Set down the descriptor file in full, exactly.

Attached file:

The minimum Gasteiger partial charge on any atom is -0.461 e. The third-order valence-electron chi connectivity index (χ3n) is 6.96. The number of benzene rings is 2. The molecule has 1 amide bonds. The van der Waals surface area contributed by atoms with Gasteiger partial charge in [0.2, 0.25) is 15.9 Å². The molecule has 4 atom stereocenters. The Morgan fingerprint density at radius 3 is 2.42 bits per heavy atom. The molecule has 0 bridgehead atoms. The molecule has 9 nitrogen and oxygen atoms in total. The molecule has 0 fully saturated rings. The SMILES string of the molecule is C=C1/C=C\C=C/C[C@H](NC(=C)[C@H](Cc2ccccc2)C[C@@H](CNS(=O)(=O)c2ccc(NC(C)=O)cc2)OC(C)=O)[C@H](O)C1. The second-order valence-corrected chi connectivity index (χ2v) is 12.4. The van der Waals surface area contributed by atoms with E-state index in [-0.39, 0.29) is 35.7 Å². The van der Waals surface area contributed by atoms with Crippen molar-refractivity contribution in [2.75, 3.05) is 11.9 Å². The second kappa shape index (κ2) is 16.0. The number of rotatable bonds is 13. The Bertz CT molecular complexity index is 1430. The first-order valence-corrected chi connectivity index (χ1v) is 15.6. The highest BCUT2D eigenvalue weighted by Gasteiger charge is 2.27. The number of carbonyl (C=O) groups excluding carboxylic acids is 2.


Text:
The minimum Gasteiger partial charge on any atom is -0.461 e. The third-order valence-electron chi connectivity index (χ3n) is 6.96. The number of benzene rings is 2. The molecule has 1 amide bonds. The van der Waals surface area contributed by atoms with Gasteiger partial charge in [0.2, 0.25) is 15.9 Å². The molecule has 4 atom stereocenters. The Morgan fingerprint density at radius 3 is 2.42 bits per heavy atom. The molecule has 0 bridgehead atoms. The molecule has 9 nitrogen and oxygen atoms in total. The molecule has 0 fully saturated rings. The SMILES string of the molecule is C=C1/C=C\C=C/C[C@H](NC(=C)[C@H](Cc2ccccc2)C[C@@H](CNS(=O)(=O)c2ccc(NC(C)=O)cc2)OC(C)=O)[C@H](O)C1. The second-order valence-corrected chi connectivity index (χ2v) is 12.4. The van der Waals surface area contributed by atoms with E-state index in [-0.39, 0.29) is 35.7 Å². The van der Waals surface area contributed by atoms with Crippen molar-refractivity contribution in [2.75, 3.05) is 11.9 Å². The second kappa shape index (κ2) is 16.0. The number of rotatable bonds is 13. The Bertz CT molecular complexity index is 1430. The first-order valence-corrected chi connectivity index (χ1v) is 15.6. The highest BCUT2D eigenvalue weighted by Gasteiger charge is 2.27. The number of carbonyl (C=O) groups excluding carboxylic acids is 2.